Akzo Nobel issued a profit warning on Friday and announced a revamp that will include the chief financial officer stepping aside and a shake-up to its paints and industrial coatings businesses.
The Dutch company, citing cost inflation and currency headwinds, said it would not achieve the 100 million euros ($121 million) in 2017 operating profit it promised when rejecting a recent takeover.
In May the company rejected a 26.3 billion euro takeover by U.S. rival PPG Industries, an offer worth 95 euros per share. Akzo shares were down 2.9 percent at 76.4 euros in early trade on Friday.
Akzo said CFO Maelys Castella would take a leave of absence due to health reasons and return "in a senior management position" when she is better.
Castella will be replaced on a temporary basis by group controller Hans De Vriese.
CEO Ton Buechner in July also quit for health reasons.
"It is extraordinary that these cases follow each other so rapidly, but it is purely coincidental. They are for entirely different reasons, and are in no way related," Chairman Antony Burgmans said on a call with reporters.
New CEO Thierry Vanlancker will meet with shareholders on Friday to defend the company`s strategy following a court order to repair relations damaged under Buechner and Burgmans.
Shareholders led by Elliott Advisors sued Akzo for the right to hold a shareholders meeting to vote on expelling Burgmans for mismanagement.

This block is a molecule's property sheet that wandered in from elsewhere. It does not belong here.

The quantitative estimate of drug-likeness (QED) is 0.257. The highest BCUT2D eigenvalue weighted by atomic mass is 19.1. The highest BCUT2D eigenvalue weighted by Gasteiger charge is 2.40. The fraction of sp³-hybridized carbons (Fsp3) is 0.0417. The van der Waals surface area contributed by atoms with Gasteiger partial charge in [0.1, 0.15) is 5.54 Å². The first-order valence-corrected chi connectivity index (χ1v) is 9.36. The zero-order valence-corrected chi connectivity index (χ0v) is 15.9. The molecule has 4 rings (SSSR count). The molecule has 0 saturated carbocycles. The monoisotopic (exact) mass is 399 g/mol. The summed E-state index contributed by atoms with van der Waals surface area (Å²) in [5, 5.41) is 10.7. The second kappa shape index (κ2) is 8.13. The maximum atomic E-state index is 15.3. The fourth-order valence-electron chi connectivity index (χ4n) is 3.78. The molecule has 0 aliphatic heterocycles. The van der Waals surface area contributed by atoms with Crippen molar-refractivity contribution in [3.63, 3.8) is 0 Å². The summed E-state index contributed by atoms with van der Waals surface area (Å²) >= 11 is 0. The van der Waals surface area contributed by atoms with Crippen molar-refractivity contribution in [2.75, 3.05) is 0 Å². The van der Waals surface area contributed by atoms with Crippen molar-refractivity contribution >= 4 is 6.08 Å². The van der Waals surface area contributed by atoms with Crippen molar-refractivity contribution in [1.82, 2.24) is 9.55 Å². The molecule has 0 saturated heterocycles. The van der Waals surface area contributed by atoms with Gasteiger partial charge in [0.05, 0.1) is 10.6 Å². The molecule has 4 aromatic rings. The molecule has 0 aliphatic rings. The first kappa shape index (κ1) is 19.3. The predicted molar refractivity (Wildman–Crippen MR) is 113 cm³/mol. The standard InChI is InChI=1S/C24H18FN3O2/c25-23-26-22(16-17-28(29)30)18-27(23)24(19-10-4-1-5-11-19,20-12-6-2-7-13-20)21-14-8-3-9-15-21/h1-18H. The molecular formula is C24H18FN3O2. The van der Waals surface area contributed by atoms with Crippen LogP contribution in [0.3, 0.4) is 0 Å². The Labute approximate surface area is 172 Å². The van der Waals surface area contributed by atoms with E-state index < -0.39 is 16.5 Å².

Dutch courts twice rejected shareholders requests, but instructed the company to repair relations, leading to Friday`s shareholders meeting and a loose promise from Burgmans to step down when his term ends in April 2018. REVAMP
In rejecting the PPG takeover Akzo Nobel pledged to pursue is own sale of its Specialty Chemicals Division which represents a third of the company`s sales and profit.
Under a reorganisation announced on Friday, Akzo said it will realign management along four geographical lines for paints and there will be four "integrated coatings business units" presumably by product line, although the company did not elaborate.
Vanlancker said headwinds such as higher raw material costs were having "a wider and greater impact as the year continues" and the company was raising prices and cutting costs in response.
Akzo remains on course to meet 2020 financial targets announced in April, he said, including reaching a 15 percent return on sales, though analysts have been sceptical about these targets.
($1 = 0.8295 euros)
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